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from the American Academy of Orthopaedic Surgeons

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Questions and Answers for Patients Regarding Elective Surgery and COVID-19

Nonessential orthopaedic surgeries that were previously postponed due to the COVID-19 pandemic have now resumed across the United States. Given the recent increase in positive cases in many cities and states, however, it is unclear whether elective procedures will be suspended in certain regions going forward.

This resource was created to help address questions and concerns you may have about the impact of COVID-19 on your upcoming procedure. If you are scheduled for orthopaedic surgery, your doctor will talk with you about the specific protocols followed by your hospital or surgical facility.

Is it safe to have my surgery?

As orthopaedic surgeons, your safety as a patient is our primary concern.

At this time, most facilities have resumed elective orthopaedic procedures. However, in light of the recent rise in the number of acute COVID-19 cases across the United States, it remains unclear whether the trend will be maintained.

Surgical facilities will follow federal, state, and local guidelines in making the decision to remain open for elective surgery.

During the course of the COVID-19 pandemic, orthopaedic surgeons have continued to provide critical emergency surgical care to patients safely and effectively.  Our experience with these patients allows the doctors and facilities to make your scheduled surgery as safe and successful as possible.  

Your surgeon can explain to you what precautions are in place at the facility where you will be having surgery and the procedures that you and your family will need to follow to keep everyone safe.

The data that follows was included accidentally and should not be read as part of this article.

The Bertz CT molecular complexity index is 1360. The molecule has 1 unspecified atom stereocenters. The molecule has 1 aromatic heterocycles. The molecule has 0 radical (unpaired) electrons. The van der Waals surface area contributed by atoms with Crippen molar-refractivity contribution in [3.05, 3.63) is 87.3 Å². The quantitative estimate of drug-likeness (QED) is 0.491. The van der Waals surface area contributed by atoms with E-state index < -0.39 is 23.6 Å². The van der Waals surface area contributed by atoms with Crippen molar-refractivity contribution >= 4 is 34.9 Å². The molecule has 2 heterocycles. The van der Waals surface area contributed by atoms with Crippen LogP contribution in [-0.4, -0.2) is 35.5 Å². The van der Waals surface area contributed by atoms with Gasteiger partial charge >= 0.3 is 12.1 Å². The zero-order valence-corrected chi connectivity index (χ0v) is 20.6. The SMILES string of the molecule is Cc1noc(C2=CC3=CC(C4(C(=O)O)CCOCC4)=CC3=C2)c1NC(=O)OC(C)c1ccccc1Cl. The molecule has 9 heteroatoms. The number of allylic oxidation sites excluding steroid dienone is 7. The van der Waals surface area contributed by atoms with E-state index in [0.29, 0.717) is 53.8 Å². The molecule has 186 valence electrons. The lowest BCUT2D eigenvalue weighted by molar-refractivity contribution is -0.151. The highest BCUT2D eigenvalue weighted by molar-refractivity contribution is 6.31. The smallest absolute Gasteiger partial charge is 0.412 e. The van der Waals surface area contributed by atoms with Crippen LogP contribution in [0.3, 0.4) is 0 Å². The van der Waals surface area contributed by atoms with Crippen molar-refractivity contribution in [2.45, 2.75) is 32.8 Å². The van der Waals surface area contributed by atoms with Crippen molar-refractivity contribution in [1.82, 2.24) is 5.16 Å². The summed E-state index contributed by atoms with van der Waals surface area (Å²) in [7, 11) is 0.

What precautions are taken to make sure the facility is safe?

Your hospital or outpatient surgical facility will follow extensive sterilization and sanitization procedures based on both government and industry recommendations.  Facilities have high air flow and recirculation rates in the operating rooms, which helps to decrease potential disease transmission. This may mean that the time between surgical procedures could be longer than normal and that fewer surgeries might be scheduled in an operating room during a single day.

Operating room and other facility personnel are screened routinely, with the frequency depending on local conditions. Additionally, contact tracing is utilized at institutions to identify and quarantine employees that may have been exposed to COVID-19, thereby further limiting your risk. Personnel are tested for the virus if there is any question of illness.

The facility may also place limitations on whether visitors can come into the facility or may provide a designated waiting area away from the operating suite. Social distancing will be practiced in waiting areas.

If I am having surgery, will I require screening and/or testing?

Screening and/or testing of all patients having surgery will be required to make sure that you have had no known exposure to COVID-19 and that you have not had symptoms consistent with the disease.  No test or screening is 100% accurate, so you may be screened or tested more than once to help safeguard you during your surgery.

Your surgical facility, whether it is a hospital or surgery center, will have a protocol for both screening and testing.

What is the difference between screening and testing?